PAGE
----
End Lesson 27:
At this stage I'd left the students with the results of running test_optimisation.py, expecting them to figure out on their own, the optimisations that would be incorporated into the numerical integration. By the next class, they couldn't even remember the purpose of reducing numbers, so I went over this lesson again, and had them disect out the optimisation that would be transferred to the numerical integration.
Which optimisations are you going to use in the numerical integration? We have tried these loops:
sum = 0 #unoptimised for i in xrange(0,num_intervals): sum+=1.0/(num_intervals*num_intervals) #faster #precalculate constants (here num_intervals^2) num_intervals_squared=num_intervals*num_intervals for i in xrange(0,num_intervals): sum+=1.0/num_intervals_squared #fastest #multiply by constants, don't divide interval_squared=1.0/num_intervals_squared for i in xrange(0,num_intervals): sum+=1.0*interval_squared #safe, about the speed of "faster", not "fastest" #use reduced numbers interval=1.0/num_intervals for i in xrange(0,num_intervals): sum+=(1.0*interval)**2
The optimisations we can use for the final code are
We must use reduced numbers for safety. Once we've made this choice, the only other optimisation left is to multiply by the inverse of num_intervals. We can't use any of the other optimisations. We don't get the best speed, but we will get the correct answer for a greater range of x, num_intervals
As a programmer, if you're selling your code, you are in somewhat of a bind here. If your code is compared to a competitor's, which uses all the speed optimisations, and which doesn't reduce their numbers, your code will run at half the speed of the competition. It would take quite a sophisticated customer (one who can read the code) to understand why your code is better. In my experience, people who want the program, rarely know the back from the front of a computer, much less understand the trade-offs involved in coding for safety or speed. If you tell the customer that you can make your code run fast too, it just won't be safe, and they buy your code and it does blow up a rocket or kill a patient in a hospital, they'll still blame you for shoddy programming. The "poor unknowing customer", who bought the code knowing full well that wasn't safe, won't be blamed.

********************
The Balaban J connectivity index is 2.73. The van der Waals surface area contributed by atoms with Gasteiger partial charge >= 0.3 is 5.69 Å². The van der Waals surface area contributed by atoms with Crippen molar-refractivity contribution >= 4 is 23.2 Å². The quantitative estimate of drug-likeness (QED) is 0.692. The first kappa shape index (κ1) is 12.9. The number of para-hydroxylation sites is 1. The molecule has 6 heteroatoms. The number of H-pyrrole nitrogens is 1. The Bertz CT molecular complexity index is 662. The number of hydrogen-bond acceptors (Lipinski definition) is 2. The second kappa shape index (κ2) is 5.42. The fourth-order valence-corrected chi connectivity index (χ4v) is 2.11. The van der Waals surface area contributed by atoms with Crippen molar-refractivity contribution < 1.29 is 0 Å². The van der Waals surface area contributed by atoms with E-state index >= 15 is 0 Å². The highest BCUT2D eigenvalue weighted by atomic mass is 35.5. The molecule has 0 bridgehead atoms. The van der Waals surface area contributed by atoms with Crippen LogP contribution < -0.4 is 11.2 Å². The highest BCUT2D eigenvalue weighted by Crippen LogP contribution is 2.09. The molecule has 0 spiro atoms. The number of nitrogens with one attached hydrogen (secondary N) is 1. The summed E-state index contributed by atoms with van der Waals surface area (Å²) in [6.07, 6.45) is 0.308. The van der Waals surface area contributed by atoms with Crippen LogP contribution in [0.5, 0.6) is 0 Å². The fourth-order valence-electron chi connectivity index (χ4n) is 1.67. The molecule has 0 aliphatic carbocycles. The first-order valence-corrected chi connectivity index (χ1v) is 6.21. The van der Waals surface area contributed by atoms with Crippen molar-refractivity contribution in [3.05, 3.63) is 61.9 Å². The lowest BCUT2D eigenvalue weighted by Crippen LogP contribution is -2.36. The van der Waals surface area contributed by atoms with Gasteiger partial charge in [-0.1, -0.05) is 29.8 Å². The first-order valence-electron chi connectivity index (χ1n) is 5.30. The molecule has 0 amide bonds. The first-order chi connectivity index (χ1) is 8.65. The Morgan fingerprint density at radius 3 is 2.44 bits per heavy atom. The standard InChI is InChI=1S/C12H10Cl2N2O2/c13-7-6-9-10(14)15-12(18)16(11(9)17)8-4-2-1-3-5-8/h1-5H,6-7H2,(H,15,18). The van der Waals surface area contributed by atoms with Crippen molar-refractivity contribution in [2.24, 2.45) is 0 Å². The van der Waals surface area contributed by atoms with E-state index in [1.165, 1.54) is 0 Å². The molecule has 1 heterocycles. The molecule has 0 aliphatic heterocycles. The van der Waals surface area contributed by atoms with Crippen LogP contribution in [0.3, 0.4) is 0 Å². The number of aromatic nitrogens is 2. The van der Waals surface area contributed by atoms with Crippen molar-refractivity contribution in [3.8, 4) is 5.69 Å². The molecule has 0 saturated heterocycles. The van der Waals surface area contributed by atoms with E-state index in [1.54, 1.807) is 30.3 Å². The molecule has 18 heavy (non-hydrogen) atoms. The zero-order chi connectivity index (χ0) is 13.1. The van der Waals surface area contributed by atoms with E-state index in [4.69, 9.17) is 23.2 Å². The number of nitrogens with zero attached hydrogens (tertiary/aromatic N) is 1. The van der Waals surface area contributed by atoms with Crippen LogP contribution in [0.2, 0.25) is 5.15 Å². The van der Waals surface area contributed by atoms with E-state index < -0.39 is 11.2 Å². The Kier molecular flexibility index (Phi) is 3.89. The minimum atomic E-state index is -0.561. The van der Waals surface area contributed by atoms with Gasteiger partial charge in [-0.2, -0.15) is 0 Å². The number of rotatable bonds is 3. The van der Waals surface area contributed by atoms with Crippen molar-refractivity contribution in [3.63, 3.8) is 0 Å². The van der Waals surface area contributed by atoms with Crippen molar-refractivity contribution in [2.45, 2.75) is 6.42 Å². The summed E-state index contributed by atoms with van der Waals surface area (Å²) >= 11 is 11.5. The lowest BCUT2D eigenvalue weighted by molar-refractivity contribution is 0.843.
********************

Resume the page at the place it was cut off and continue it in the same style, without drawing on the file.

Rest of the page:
Solaris (the unix variant used as the OS on Sun's computers) is slow compared to their competitor's OSs and it's disparaged by calling it "Slolaris". It throws up a lot of errors in the logs (say when there's a network problem), while the logs of a competitor's machine, on the same network, seeing the same problems, are empty. People in the know defend Solaris saying it is slow because it's safer and that the other OSs are seeing errors too, but aren't reporting them. The people on the other machines say "my machine isn't having any problems, Slolaris is having the problem!". Expect this if you write good code.
Here's the way out of the bind.
I can make it run fast or I can make it run safe. Here is the range of parameters under which I've tested it. If you stay in this range you can run the fast code. If you go outside this range you'll need the safe code.Now no matter which one they want, you have them write it into the specifications (including the caveats as to what might happen if they used the code outside the test conditions), so that legally you can say that you wrote what they wanted and they paid for what they asked for.